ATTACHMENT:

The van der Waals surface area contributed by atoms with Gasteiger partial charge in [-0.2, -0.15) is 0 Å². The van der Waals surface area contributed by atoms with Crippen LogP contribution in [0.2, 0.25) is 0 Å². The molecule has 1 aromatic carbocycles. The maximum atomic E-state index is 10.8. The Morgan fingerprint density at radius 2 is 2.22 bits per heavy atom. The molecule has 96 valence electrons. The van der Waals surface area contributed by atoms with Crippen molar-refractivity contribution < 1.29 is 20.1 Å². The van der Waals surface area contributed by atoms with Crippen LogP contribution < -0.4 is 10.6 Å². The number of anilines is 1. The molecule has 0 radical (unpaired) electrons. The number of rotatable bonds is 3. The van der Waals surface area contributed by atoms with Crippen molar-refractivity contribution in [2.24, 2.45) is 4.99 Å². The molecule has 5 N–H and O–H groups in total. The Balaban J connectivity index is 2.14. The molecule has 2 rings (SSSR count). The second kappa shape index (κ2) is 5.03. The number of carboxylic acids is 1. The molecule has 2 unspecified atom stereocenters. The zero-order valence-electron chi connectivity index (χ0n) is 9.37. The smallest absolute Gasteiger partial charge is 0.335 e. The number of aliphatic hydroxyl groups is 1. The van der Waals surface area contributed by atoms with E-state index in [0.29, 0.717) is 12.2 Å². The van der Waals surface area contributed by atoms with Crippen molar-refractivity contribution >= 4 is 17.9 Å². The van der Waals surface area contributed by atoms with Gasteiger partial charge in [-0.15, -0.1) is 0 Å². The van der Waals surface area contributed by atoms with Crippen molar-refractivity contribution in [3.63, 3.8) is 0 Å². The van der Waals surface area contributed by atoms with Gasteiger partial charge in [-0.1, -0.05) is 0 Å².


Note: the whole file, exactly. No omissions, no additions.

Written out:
The van der Waals surface area contributed by atoms with Gasteiger partial charge in [-0.2, -0.15) is 0 Å². The van der Waals surface area contributed by atoms with Crippen LogP contribution in [0.2, 0.25) is 0 Å². The molecule has 1 aromatic carbocycles. The maximum atomic E-state index is 10.8. The Morgan fingerprint density at radius 2 is 2.22 bits per heavy atom. The molecule has 96 valence electrons. The van der Waals surface area contributed by atoms with Crippen molar-refractivity contribution < 1.29 is 20.1 Å². The van der Waals surface area contributed by atoms with Crippen LogP contribution < -0.4 is 10.6 Å². The number of anilines is 1. The molecule has 0 radical (unpaired) electrons. The number of rotatable bonds is 3. The van der Waals surface area contributed by atoms with Crippen molar-refractivity contribution in [2.24, 2.45) is 4.99 Å². The molecule has 5 N–H and O–H groups in total. The Balaban J connectivity index is 2.14. The molecule has 2 rings (SSSR count). The second kappa shape index (κ2) is 5.03. The number of carboxylic acids is 1. The molecule has 2 unspecified atom stereocenters. The zero-order valence-electron chi connectivity index (χ0n) is 9.37. The smallest absolute Gasteiger partial charge is 0.335 e. The number of aliphatic hydroxyl groups is 1. The van der Waals surface area contributed by atoms with E-state index in [0.29, 0.717) is 12.2 Å². The van der Waals surface area contributed by atoms with Crippen molar-refractivity contribution >= 4 is 17.9 Å². The van der Waals surface area contributed by atoms with Gasteiger partial charge in [-0.15, -0.1) is 0 Å². The van der Waals surface area contributed by atoms with Crippen molar-refractivity contribution in [3.63, 3.8) is 0 Å². The van der Waals surface area contributed by atoms with Gasteiger partial charge in [-0.1, -0.05) is 0 Å².